How I Manage 4 Jobs at Once

Those of you who know me personally know that I love to joke about how I have four jobs. Now let me be clear, I have a single employer, receive a single paycheck, and supposedly work a 40 hour week. Nonetheless, I have found myself with four bosses, at various locations, assigning me a multitude of different tasks. So how did I get here? And more importantly, how do I manage?

How I Got Here

First things first, how did I find myself in this predicament? Well, back in February 2015 I transitioned to a new company. That company put me on a Government contract. At this one location, I report to a direct manger, and have a defined scope of work. Done. Except, not exactly.

You see, my company did something many employees only wish for: they recognized good work. It was then that my boss’ boss asked for some help working on corporate proposals. Naturally, I took advantage of the opportunity for exposure and volunteered to help out. The thing is, Government contractors rely on proposals to get more work. Therefore, there is always a proposal to work on. Now, the proposal manager has my name and pulls me in when needed. Second boss. Second scope of work.

The trouble with Government contracts, long-term or short, is that they all end. The worse trouble is that even when they do, it’s a grey area of sorts. It can take months or even years to determine what company is going to take over a contract. Meanwhile, workers are stuck in limbo coming to their job everyday hoping it’s not their last. When it was announced the contract I am on is going to end, my company and I worked out a transition plan. They decided to move me to another Government contract and keep me on the first until it reached its close. Count that as a second location, third boss, and third scope of work. Naturally, this was supposed to be temporary. But as I mentioned, this process can take months or even years. I’m still on the hook for the first contract until further notice.

If this wasn’t hectic enough, somewhere up corporate’s chain of command, my name was thrown around. Before I knew it, I was tapped to help out with another corporate project. Not wanting to disappoint the higher-ups, and again taking advantage of the opportunity for exposure, I said yes. Fourth boss. Fourth scope of work. Stressed out Greta.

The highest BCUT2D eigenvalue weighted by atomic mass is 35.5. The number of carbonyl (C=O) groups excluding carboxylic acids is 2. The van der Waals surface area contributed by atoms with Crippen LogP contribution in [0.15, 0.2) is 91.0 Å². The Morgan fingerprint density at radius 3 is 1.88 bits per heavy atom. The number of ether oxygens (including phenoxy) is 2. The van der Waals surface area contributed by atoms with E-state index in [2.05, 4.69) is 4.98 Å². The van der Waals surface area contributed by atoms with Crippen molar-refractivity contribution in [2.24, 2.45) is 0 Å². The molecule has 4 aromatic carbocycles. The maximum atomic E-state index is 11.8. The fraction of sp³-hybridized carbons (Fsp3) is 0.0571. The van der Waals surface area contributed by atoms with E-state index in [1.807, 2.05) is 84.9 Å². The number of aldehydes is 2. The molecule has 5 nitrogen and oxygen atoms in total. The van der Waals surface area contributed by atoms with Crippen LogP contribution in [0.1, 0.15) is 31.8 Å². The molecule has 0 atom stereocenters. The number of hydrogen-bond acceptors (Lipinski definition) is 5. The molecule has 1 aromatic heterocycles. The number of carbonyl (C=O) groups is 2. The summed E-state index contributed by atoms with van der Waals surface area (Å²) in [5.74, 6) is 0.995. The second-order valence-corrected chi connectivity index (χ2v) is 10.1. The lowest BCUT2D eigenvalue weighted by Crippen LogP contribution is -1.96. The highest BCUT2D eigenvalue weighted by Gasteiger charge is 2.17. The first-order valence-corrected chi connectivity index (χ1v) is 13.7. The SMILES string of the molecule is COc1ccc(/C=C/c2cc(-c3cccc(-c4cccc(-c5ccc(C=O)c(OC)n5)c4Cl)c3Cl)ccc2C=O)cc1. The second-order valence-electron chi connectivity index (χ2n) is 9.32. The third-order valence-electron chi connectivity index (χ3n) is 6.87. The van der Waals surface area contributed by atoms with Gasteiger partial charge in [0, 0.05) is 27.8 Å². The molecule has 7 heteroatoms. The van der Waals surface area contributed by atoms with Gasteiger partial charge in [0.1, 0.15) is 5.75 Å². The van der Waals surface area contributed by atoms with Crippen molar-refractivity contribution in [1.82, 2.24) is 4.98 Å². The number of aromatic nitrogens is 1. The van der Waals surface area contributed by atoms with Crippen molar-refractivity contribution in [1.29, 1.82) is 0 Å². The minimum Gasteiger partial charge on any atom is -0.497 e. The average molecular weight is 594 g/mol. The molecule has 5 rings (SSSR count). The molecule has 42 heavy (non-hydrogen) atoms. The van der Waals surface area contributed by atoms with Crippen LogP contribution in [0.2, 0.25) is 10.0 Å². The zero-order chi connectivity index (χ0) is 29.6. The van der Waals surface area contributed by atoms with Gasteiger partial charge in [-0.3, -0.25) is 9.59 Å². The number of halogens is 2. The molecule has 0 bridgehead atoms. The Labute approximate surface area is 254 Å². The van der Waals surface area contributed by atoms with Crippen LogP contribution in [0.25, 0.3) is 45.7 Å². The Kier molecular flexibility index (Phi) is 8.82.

How I Manage

So, if you actually took the time to read the narrative above, you get a feel for how frantic and confusing spreading yourself this thin can be. And, how easy it is to get there. If you’re like me and backed yourself into a corner of too much work for too many people, there is a way to manage it all without feeling overwhelmed.

1. Take a Deep Breath

Yes, I know, corny Greta speech time. But it’s true. The first step in handling a situation like this is taking a step back and keeping yourself from feeling overwhelmed. Remind yourself that things will get done. You were given this level of responsibility because you can handle it. Don’t let yourself believe anything different.

2. Breakout Tasks

Now it’s your turn to do what I did above. Take stock of where you are. Label your managers, locations, scopes of work, and tasks. Break it all down into easily-digestible pieces. Doing this allows you to focus in on each task rather than visualizing them as a whole pile of work. And now, you’re set up to start organizing how you’ll tackle it all.

3. Prioritize

Prioritizing your tasks can be approached from multiple angles. Maybe one task has a harsher deadline. Maybe you’re more concerned with impressing one boss over another. Maybe you enjoy a certain scope of work the most. Any way you do it, grab all of your tasks and put them in order.

4. Be Realistic

This is the hard part. As much as you want to be a hero and carry the full load, sometimes, it’s just not possible. Look at your priority list and your calendar. If you have metrics to help you, all the better. Figure out what is feasible for you to get done. Then, make a list of the things that no matter how you slice it, you can’t get through.

5. Communicate

If you do nothing else in this entire list, do this one. Communicate to your managers where you’re at, what you’re feeling, and what you’re capable of. You got to where you are because you’re good at what you do. Congrats. Keep a positive rapport with everyone by talking with them. Who knows? That one priority task might not be so high up the list after all. There might be someone to help you cross something off your list. You don’t know until you talk it out.

Good luck!

About the Author
Greta Boller is a technical writer located in the Washington, D.C. area. For more information, please visit .


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